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Movie Review: "Three Billboards" Is A Hilarious and Agonizing Masterpiece

Starring Frances McDormand, Woody Harrelson,
Sam Rockwell, John Hawkes, Peter Dinklage, 
Lucas Hedges, Caleb Landry Jones, Samara Weaving 
Written and Directed by Martin McDonagh

 Out of Four

Reviewed by Patrick & Paul Gibbs

Mildred Hayes (Frances McDormand)
is a woman on a mission.
(Image Courtesy Fox Searchlight)
Sometimes the best part of being critic is getting to see a great film before too much hype has been built up about it, and the worst part is when you get told you ruined a movie for someone by being a big part of that hype. There's there is no doubt that Three Billboards Outside Ebbing, Missouri falls into the first category, and we're halfheartedly apologizing in advance if it falls into the second, and the reason the apology is halfhearted is that the very best part of a critic's job is the chance to champion a truly great film that deserves to be seen.

Mildred Hayes (Frances McDormand) is a single divorced mother still grieving and feeling immense guilt over the rape and violent murder of her teenaged daughter, Angela, seven months prior to when our story begins. Infuriated with the police over the lack of progress in the investigation, she rents three abandoned billboards outside her hometown, which in sequence read: “Raped while dying,” “And still no arrests,”  and finally “How come, Chief Willoughby?”

The reaction to these billboards in the town is immediate and harsh, as Willoughby (Harrelson) is a beloved figure, respected by all. Everyone from Mildred's slimy ex-husband (Hawkes) to total strangers let her know how they feel, and the local Priest puts it plainly: "Everyone is with you on Angela. Nobody's with you on this."

Officer Dixon (Sam Rockwell) expresses his disapproval
of the actions of Mildred Hedges (Frances McDormand).
(Image Courtesy Fox Searchlight)
The Chief himself is kinder and more patient to Mildred than most of his officers, especially Dixon (Rockwell), a blustering redneck buffoon who lives with his mother and has a record tarnished by accusations of brutality against black people. One of the only people in town who seems to be on Mildred's  ide is James (Peter Dinklage), a little person who gets a lot of harassment himself and harbors a crush on her. Even her son Robbie (Hedges, and Oscar nominee for Manchester By The Sea) express his anger at her the giant reminder of the awful details of what happened to his sister.

Writer'Director Martin McDonagh (In Bruges) has crafted a taught and wickedly funny dark comedy/drama that will have you feeling a sharp pain in your side as you laugh and one in your heart as the anguish and pain of life's most unwelcome realities cut unexpectedly deep. The moments of overwhelming regret are especially powerful as McDonagh's script demonstrates the various ways in which we hurt each other and the disturbing truth that emotional wounds can be far harder to heal than physical ones. At the same time, it portrays that families that express anger, bitterness and selfishness more often than love will often feel that love with an overwhelming and immeasurable ferocity when put to the test. The narrative manages to stand in judgement  of all of its characters and none of them at the same time, and McDonagh takes the story in some very unexpected places without ever getting smug about it.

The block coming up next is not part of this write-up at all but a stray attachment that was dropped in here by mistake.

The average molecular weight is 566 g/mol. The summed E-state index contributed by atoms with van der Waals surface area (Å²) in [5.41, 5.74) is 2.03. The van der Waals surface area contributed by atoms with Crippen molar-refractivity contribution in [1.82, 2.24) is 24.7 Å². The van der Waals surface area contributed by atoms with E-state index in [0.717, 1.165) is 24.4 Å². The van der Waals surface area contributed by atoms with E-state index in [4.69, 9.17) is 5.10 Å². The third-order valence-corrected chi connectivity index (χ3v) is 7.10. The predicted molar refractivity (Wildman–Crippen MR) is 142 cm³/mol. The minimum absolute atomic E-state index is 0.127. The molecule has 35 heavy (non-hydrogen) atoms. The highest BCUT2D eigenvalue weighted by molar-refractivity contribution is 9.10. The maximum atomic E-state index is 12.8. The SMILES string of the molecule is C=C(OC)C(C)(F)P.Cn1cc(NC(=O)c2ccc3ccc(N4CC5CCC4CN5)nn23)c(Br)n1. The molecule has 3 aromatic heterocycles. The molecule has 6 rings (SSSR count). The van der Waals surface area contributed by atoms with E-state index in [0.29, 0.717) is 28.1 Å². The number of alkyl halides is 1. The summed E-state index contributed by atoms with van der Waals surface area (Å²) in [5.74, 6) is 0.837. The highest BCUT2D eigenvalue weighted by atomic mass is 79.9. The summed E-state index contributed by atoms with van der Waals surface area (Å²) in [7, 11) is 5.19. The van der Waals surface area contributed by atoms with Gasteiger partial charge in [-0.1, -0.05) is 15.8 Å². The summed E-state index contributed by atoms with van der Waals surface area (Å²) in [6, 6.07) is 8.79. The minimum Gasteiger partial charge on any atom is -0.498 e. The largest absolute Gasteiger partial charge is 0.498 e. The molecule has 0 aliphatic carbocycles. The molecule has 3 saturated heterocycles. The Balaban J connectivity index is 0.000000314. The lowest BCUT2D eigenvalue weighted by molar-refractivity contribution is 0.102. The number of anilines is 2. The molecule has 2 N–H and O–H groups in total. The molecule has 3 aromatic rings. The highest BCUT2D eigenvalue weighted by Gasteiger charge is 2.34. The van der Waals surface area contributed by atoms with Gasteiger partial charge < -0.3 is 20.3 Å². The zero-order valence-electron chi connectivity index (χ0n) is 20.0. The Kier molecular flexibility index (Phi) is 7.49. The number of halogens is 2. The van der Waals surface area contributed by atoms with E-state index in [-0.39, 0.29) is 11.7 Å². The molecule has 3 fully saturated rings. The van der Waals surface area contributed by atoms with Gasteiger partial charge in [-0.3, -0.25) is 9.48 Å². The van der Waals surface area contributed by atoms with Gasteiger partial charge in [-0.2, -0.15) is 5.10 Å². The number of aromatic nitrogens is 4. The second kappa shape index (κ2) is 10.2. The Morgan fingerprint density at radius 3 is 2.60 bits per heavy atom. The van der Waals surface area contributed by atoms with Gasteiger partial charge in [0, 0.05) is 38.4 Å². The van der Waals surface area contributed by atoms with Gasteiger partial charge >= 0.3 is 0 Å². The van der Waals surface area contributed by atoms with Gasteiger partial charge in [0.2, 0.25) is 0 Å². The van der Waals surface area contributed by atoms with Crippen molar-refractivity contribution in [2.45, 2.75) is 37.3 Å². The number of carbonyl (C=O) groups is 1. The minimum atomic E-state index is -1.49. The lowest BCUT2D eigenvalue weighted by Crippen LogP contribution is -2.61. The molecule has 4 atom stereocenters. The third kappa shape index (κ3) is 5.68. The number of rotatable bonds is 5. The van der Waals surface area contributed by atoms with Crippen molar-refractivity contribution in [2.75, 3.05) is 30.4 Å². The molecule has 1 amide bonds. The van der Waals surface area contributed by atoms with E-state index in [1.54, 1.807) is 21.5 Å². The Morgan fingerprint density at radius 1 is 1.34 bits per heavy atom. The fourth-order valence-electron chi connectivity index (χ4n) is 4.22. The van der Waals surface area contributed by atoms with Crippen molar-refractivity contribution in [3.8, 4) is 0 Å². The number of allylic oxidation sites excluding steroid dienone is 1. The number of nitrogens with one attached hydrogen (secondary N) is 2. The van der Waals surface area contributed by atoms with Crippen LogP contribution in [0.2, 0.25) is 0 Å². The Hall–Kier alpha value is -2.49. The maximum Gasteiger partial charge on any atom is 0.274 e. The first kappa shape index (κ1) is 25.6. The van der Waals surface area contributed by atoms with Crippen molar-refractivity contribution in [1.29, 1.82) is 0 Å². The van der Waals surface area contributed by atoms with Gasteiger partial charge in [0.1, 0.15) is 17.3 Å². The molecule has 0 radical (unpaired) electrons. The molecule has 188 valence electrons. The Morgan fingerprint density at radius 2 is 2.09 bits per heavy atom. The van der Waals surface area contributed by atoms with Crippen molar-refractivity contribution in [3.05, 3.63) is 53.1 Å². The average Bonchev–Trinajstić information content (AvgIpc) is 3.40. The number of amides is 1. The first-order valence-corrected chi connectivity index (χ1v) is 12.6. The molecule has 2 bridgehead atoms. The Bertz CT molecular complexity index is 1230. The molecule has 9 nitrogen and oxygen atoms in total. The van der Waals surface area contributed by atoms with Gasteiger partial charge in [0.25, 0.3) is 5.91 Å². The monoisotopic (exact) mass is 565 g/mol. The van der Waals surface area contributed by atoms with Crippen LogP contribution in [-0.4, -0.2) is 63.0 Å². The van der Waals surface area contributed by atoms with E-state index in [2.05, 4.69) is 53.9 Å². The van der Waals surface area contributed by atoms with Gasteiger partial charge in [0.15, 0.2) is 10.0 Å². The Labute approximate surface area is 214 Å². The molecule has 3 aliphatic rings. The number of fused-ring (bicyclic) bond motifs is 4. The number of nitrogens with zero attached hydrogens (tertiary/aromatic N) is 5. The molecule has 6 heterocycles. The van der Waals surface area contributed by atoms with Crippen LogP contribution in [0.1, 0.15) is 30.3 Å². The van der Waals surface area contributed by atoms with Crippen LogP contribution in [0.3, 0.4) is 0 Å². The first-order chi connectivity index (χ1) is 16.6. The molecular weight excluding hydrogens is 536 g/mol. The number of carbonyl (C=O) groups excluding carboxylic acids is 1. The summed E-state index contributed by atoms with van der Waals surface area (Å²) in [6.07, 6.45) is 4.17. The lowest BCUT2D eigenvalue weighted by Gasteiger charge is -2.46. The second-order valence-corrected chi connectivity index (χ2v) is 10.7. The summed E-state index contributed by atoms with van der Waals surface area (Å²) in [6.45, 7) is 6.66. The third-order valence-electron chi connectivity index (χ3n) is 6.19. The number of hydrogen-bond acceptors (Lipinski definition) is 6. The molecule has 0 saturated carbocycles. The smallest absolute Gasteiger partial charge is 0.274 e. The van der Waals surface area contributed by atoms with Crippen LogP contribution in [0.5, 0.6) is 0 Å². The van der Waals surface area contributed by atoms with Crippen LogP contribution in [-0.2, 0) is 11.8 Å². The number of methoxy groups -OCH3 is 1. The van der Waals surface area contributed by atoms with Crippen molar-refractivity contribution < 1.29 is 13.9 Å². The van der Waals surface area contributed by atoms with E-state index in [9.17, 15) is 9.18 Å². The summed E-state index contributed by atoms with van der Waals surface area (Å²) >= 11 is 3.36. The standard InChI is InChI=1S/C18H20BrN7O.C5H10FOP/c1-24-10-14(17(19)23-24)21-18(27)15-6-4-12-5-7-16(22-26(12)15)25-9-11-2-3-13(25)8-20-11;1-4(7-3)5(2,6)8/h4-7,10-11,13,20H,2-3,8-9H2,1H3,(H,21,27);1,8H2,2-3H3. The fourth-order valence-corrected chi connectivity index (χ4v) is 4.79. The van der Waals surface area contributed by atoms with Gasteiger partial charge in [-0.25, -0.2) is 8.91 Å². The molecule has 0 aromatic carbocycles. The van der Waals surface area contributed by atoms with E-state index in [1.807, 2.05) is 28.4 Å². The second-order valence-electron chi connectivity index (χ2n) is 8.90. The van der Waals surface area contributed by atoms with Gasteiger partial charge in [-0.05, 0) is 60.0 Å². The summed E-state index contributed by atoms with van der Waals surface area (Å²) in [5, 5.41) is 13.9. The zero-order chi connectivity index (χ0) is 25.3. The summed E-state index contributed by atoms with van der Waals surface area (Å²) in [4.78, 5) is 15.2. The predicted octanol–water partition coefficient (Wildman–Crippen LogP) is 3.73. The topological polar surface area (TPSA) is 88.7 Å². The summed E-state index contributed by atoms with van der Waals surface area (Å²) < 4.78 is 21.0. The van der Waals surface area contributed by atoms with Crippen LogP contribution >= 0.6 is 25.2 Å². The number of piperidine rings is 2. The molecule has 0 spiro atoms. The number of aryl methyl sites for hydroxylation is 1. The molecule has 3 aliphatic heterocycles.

Chief Willoughby (Woody Harrelson) tries to persuade Mildred
(Frances McDormand) to take down the billboards outside of town.
  (Image Courtesy Fox Searchlight
McCormand establishes herself as very strong contender for a second Best Actress Oscar with her starkly honest portrayal of Mildred. Her ability to bring humanity to a character is surpassed by no one, and she has a singular presence. Harrleson, currently on perhaps the hottest streak of his illustrious career, is terrific as the Chief, but he's given the "Second Best Supporting Actor" role here, as Rockwell gives his most noteworthy performance since Moon. It's quite frankly difficult to imagine this film working with any other actor in the role of Dixon, who is a tough balancing act that defies traditional character conventions. Hedges, Hawkes and Dinklage add able support, as do Caleb Landry Jones (X-Men: First Class, Get Out) and Samara Weaving (The Babysitter) and Željko Ivanek (24, Black Hawk Down, In Bruges) in a surprisingly funny supporting role. It's an all around perfect ensemble that beautifully compliments each other. Carter Burwell's quiet, introspective score is nothing short of perfection.

One bit of warning that we include because it's an issue that is sensitive to us because of a dear friend: the film makes repeated use of the word "midget"as a nasty and insensitive slur, though it is meant to show ignorance in the same way that the N word is often used in film. We realize that many people don't see the word as a slur, but any word to describe a person that is most often used in real life as a punchline is a slur.

Three Billboards may not be for all taste, and is certainly depressing at times, but it's a daring and smart piece of filmmaking that goes beyond mere awards potential. This one has legs to be remembered for years to come and will show up in countless film classes, and mark our words: the ending, especially the final lines of dialogue, will become legendary to true cinema fans, and the movie will achieve a well earned classic status.

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